New Guidance on Global Intangible Low-Taxed Income (GILTI)
The primary policy goal of the 2017 Tax Cuts and Jobs Act (TCJA) was to create jobs for U.S. workers and voters by increasing U.S. business activity. The sweeping changes implemented by the TCJA include a number of domestic provisions designed to incentivize U.S. corporations and small businesses with reduced tax rates that will presumably boost products “Made in the USA.”
The international provisions of the TCJA go even further. They provide incentives to companies that conduct international business operations from the U.S. and penalize U.S. taxpayers that have moved intangible property or operations overseas to controlled foreign corporations (CFCs). U.S. taxpayers need to get up to speed quickly on these complex new rules so they can take advantage of the incentives and mitigate the negative impact of the latest penalties.
Why you cannot afford to ignore the new rules
The global intangible low-taxed income (GILTI) rules that were enacted by the 2017 TCJA created a new anti-deferral regime. The GILTI regime requires U.S. shareholders of a CFC to include, as income, a deemed distribution equal to their allocable share of the earnings and profits that are considered GILTI earnings. The deemed distribution creates what is referred to as “phantom” income for U.S. taxpayers--money that taxpayers are taxed on even though they have not received any cash related to that income.
The acronym “GILTI” is somewhat of a misnomer since it is not limited solely to income from intangibles or low-taxed income. GILTI is often referred to as a “global minimum tax.” From a high-level perspective, GILTI earnings include all of a CFC’s income above a 10 percent return on fixed depreciable assets.
Real world examples
The policy goal of GILTI is to discourage U.S. companies from transferring intangible property and operations overseas to low tax jurisdictions. The implications of the new regime reach much further and will impact businesses of all sizes that have overseas operations. Let’s look at some examples:
EXAMPLE 1: Technology behemoths like Apple generate income throughout the world. Thanks to careful tax planning and the structure of its overseas operations, Apple has been able to allocate a significant portion of its global income to Ireland—a country whose effective corporate tax rate is much lower than the U.S. rate. Before tax reform was passed, Apple’s overseas earnings were not subject to any U.S. tax unless Apple decided to bring that money back to the U.S. Now, thanks to tax reform and the GILTI regime, those earnings will be includible in Apple’s U.S. taxable income each year as GILTI income.
EXAMPLE 2: An American brother and sister own an Australian corporation that operates a retail clothing store in Australia. The income earned in Australia is considered “trade or business income,” and it is subject to a 30 percent tax rate in Australia. Until recently, that income was not subject to an anti-deferral regime. But in the new era of tax reform and GILTI, the U.S. siblings must now include the GILTI income from their Australian corporation on their U.S. tax returns each year--and treat it as ordinary income subject to a maximum 37 percent tax rate.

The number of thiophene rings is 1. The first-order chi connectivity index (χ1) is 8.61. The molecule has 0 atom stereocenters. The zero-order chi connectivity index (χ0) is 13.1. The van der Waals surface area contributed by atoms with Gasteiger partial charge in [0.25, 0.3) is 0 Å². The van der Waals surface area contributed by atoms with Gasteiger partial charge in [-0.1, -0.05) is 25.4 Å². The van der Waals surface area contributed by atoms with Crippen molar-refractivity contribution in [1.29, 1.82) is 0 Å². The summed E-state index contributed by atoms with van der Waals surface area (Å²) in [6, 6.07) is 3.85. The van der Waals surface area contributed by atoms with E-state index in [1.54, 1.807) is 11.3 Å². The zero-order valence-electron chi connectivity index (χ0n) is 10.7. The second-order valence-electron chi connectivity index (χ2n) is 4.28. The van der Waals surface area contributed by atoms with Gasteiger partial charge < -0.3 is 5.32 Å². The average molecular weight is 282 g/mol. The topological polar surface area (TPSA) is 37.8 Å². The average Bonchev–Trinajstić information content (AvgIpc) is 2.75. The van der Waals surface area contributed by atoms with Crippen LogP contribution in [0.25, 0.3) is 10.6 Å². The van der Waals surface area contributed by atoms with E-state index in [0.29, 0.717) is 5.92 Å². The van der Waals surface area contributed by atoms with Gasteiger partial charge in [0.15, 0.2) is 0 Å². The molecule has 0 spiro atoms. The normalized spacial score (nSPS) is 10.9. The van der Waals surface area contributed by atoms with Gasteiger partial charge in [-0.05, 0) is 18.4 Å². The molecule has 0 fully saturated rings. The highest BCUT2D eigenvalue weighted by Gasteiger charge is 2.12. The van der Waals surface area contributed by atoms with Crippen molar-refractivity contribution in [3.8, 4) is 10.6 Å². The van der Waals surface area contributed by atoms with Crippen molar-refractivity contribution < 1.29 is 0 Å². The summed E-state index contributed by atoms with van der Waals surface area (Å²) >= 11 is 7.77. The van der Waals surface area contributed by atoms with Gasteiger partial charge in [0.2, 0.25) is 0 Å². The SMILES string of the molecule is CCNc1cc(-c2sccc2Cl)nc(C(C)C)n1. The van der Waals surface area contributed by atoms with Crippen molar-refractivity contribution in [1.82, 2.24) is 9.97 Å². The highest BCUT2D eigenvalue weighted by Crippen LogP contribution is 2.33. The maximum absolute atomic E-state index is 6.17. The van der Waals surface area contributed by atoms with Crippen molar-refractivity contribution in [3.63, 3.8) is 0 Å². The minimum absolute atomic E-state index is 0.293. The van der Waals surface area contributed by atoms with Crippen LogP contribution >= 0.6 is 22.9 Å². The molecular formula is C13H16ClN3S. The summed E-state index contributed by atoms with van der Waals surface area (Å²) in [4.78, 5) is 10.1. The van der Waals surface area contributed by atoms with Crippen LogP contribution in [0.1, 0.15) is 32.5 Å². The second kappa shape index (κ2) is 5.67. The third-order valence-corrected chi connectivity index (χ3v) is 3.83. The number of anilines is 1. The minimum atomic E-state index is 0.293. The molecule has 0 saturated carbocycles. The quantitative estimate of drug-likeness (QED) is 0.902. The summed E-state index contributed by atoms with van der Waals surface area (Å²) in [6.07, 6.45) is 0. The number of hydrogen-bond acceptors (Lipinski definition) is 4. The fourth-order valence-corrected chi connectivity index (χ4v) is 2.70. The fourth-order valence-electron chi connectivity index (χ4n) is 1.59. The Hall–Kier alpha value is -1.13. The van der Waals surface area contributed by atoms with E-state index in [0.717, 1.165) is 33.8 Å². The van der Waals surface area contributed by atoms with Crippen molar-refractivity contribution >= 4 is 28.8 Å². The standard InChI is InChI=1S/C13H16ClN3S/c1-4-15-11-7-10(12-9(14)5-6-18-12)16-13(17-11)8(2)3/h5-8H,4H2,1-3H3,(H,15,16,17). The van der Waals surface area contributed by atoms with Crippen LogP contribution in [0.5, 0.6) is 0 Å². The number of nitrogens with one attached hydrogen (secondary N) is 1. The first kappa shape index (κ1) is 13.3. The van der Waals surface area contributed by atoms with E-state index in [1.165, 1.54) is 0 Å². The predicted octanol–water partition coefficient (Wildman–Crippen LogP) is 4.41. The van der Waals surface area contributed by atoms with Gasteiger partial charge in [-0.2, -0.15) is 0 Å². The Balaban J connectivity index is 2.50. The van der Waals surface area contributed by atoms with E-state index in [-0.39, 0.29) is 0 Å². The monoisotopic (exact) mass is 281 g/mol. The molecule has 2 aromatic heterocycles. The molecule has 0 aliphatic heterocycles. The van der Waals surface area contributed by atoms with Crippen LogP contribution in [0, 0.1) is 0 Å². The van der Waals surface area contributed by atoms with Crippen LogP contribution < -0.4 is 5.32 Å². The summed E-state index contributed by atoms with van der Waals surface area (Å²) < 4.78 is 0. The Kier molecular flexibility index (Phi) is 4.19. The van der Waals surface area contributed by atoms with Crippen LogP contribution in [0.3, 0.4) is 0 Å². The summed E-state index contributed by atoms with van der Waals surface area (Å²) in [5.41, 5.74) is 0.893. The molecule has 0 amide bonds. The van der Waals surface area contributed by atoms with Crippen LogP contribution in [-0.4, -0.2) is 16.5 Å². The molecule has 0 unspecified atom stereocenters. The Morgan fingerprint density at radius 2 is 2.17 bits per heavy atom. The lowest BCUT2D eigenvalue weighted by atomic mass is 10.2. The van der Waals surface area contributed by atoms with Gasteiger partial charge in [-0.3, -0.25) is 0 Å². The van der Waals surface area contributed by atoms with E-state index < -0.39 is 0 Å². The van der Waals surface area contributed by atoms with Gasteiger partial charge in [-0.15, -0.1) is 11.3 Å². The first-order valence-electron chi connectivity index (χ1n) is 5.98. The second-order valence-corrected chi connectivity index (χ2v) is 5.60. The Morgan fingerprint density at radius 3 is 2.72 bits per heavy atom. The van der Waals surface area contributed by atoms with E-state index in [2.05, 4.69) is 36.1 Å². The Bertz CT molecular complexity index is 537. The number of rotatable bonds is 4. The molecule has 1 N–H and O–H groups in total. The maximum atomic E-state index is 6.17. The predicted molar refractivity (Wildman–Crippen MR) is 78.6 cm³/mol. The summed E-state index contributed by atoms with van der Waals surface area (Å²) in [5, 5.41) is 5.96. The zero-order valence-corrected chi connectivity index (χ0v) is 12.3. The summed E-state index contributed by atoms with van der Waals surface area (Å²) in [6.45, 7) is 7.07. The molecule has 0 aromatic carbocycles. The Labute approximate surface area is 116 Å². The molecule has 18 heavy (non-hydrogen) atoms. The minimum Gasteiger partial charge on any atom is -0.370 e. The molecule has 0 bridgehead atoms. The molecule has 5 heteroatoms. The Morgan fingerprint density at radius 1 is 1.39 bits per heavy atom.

U.S. taxpayers that have interests in overseas corporations need to act quickly to determine the impact that the new GILTI regime will have on their 2018 U.S. tax returns--and future foreign operations. Given the sweeping changes that the TCJA had on the U.S. taxation of international transactions, taxpayers have had very little time to study and digest the changes, much less prepare for reporting and plan intelligently for the future.
Who is affected by new rules on GILTI?
The GILTI regime is very broad and impacts all industries and all U.S. taxpayers that have overseas operations.
Taxpayers in service industries and other enterprises that don’t have significant fixed assets may be more heavily impacted by the new rules. That said, even taxpayers that do have significant fixed depreciable assets such as manufacturers will be impacted. For example, if a U.S. company’s manufacturing subsidiary in China earns above a 10 percent return on fixed assets, then the U.S. parent company will incur a GILTI inclusion.
Are individual taxpayers responsible for reporting GILTI?
Yes. The GILTI rules apply to all U.S. taxpayers including individuals and trusts, not just corporations. Individuals and trusts face more punitive U.S. tax consequences than corporations do when it comes to GILTI income. This seems like an unintended consequence of U.S. tax reform, which is harsher on closely held businesses than it is on large corporate entities.
U.S. domestic corporation shareholders will be able to take a 50 percent deduction on their GILTI amount in 2018 (subject to limitations) and are entitled to an 80 percent deemed foreign tax credit. The effective rate on a corporate entity is therefore 10.5 percent (half of 21 percent) before the foreign tax credit. Taking into account the 80 percent indirect foreign tax credit, having an effective foreign tax rate that is at least 13.125 percent on GILTI income would mean that a U.S. corporation would owe no U.S. taxes on GILTI.